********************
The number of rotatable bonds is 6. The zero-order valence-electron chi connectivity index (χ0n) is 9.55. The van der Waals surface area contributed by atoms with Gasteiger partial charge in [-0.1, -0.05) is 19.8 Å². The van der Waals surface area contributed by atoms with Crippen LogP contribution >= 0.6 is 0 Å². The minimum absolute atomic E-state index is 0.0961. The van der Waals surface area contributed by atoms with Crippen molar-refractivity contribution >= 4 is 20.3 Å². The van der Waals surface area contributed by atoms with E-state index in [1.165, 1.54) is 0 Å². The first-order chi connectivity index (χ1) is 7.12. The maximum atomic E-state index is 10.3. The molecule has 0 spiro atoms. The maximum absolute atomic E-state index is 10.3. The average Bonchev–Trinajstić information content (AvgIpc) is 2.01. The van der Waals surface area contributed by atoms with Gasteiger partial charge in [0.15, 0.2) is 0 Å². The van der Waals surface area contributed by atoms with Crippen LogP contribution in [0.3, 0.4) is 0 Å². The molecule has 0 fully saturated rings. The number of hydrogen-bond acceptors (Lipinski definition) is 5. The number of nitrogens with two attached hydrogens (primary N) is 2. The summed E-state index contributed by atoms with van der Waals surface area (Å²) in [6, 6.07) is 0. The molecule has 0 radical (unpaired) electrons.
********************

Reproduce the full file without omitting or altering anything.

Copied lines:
The number of rotatable bonds is 6. The zero-order valence-electron chi connectivity index (χ0n) is 9.55. The van der Waals surface area contributed by atoms with Gasteiger partial charge in [-0.1, -0.05) is 19.8 Å². The van der Waals surface area contributed by atoms with Crippen LogP contribution >= 0.6 is 0 Å². The minimum absolute atomic E-state index is 0.0961. The van der Waals surface area contributed by atoms with Crippen molar-refractivity contribution >= 4 is 20.3 Å². The van der Waals surface area contributed by atoms with E-state index in [1.165, 1.54) is 0 Å². The first-order chi connectivity index (χ1) is 7.12. The maximum atomic E-state index is 10.3. The molecule has 0 spiro atoms. The maximum absolute atomic E-state index is 10.3. The average Bonchev–Trinajstić information content (AvgIpc) is 2.01. The van der Waals surface area contributed by atoms with Gasteiger partial charge in [0.15, 0.2) is 0 Å². The van der Waals surface area contributed by atoms with Crippen LogP contribution in [0.3, 0.4) is 0 Å². The molecule has 0 fully saturated rings. The number of hydrogen-bond acceptors (Lipinski definition) is 5. The number of nitrogens with two attached hydrogens (primary N) is 2. The summed E-state index contributed by atoms with van der Waals surface area (Å²) in [6, 6.07) is 0. The molecule has 0 radical (unpaired) electrons.